Even if the major were discontinued, students are equipped with what are called “catalogue rights”—the right to graduate with a degree in a major even after it has been cancelled. “[The school] would have to do that in a way that would not deny currently enrolled students that have declared that major, or current or incoming students that have proposed declaring the major, with the opportunity to earn a degree in that discipline,” Burns explains.

As soon as B. Ruby Rich, professor and chair of the Community Studies department, took the microphone at the crowded meeting, she advised all students who weren’t yet declared as community studies majors to march straight to their college offices and do so. Rich, who facilitated the meeting, told GT afterward that she has little faith that the major will remain if the department is gone.

“I don’t know if it would exist if it weren’t a department,” she says. “You have to understand that there is such a strict separation of authority on campus—an administration can’t say they are doing away with a major because that is not their prerogative. But they can say that they intend to do away with the staffing of the department, which is the authority.” Even if the major remains, she says it would lose much of its integrity because students wouldn’t be doing field studies.

Rich is one of many UCSC kin who feel the school is rapidly heading in the direction of science and leaving liberal arts and humanities behind in its wake. In the past several years, as research and science has thrived on the campus, the school has lost programs like Journalism and downsized its languages.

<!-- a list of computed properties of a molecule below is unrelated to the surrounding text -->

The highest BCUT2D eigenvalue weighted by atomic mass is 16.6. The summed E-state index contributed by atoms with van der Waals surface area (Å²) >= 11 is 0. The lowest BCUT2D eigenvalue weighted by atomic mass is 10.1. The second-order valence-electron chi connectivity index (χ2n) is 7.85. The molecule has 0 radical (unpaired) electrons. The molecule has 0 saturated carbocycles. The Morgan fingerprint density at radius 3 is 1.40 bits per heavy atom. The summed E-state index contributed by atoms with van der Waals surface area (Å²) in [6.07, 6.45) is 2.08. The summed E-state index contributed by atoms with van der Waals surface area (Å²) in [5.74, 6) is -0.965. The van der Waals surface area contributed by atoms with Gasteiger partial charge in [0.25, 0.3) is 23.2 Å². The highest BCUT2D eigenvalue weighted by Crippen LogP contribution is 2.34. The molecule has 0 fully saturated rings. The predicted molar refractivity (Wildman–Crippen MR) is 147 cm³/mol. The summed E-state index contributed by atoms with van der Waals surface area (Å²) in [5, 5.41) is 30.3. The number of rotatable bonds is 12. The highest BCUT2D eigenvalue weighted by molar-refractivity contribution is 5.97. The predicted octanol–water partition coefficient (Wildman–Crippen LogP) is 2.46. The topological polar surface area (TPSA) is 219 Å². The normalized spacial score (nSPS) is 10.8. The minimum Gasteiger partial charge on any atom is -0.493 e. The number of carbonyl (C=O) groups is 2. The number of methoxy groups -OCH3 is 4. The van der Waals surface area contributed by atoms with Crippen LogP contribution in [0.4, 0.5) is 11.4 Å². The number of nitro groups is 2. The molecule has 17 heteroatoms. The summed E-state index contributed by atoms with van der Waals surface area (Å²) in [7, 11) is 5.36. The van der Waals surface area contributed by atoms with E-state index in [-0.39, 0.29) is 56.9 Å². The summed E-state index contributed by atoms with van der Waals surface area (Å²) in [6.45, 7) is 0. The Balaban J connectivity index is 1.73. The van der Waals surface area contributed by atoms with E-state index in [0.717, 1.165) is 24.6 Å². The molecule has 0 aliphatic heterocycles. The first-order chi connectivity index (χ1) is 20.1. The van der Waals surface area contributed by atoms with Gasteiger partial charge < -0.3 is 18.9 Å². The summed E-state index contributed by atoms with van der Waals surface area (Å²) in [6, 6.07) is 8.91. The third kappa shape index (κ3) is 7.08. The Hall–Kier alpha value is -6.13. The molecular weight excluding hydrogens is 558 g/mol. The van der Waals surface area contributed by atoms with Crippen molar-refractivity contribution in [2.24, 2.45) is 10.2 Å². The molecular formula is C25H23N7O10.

“Their attempt to do away with what they may see as non-normative departments would make the Santa Cruz campuslook like the other UC campuses as opposed to being distinctively different,” says Rich. “I’d like to know whether the cuts would be different if the campus weren’t run by scientists.”
Outrage over the decision has escalated amongst faculty and students, but officials want to make it clear that they, too, are upset by the potential losses.
“No one is suggesting that these cuts, whether in community studies or elsewhere, are not impacting our quality,” says Burns. “We’re doing our best to mitigate those impacts, but you cannot have cuts of this scale and have it be painless.”

In For the Long Haul

The opposition may be in for what Rich called “the long haul.” But although opponents of the cuts may have to wait months for budgets to be voted on and decisions to be finalized, they managed to sprout a “movement” less than a week after Kamieniecki broke the news to the department.

A Facebook group was launched the following day, garnering more than 600 members in its first 24 hours. As of last Tuesday night’s “emergency meeting,” it had more than 1,600. “I haven’t checked it in a hour,” says the group’s creator, Adam Butler, “but if it’s increasing the way it has been it should be over 1,700. Every time I hit reload there are two or three new members.” Outside the meeting, standing amidst the campus’ iconic redwoods, Butler explains why he utilized the social media tool. “The purpose of the Facebook group is to disseminate information,” he says. “The most valuable thing here is that it doesn’t take much effort from each person if enough people come together.”

Butler is one of the movement’s many “allies,” or people who aren’t directly linked with the Community Studies Department as faculty, students, alumni or parents. He is in his last quarter as an American studies major, but, upon hearing the news, was determined to do whatever he could to help.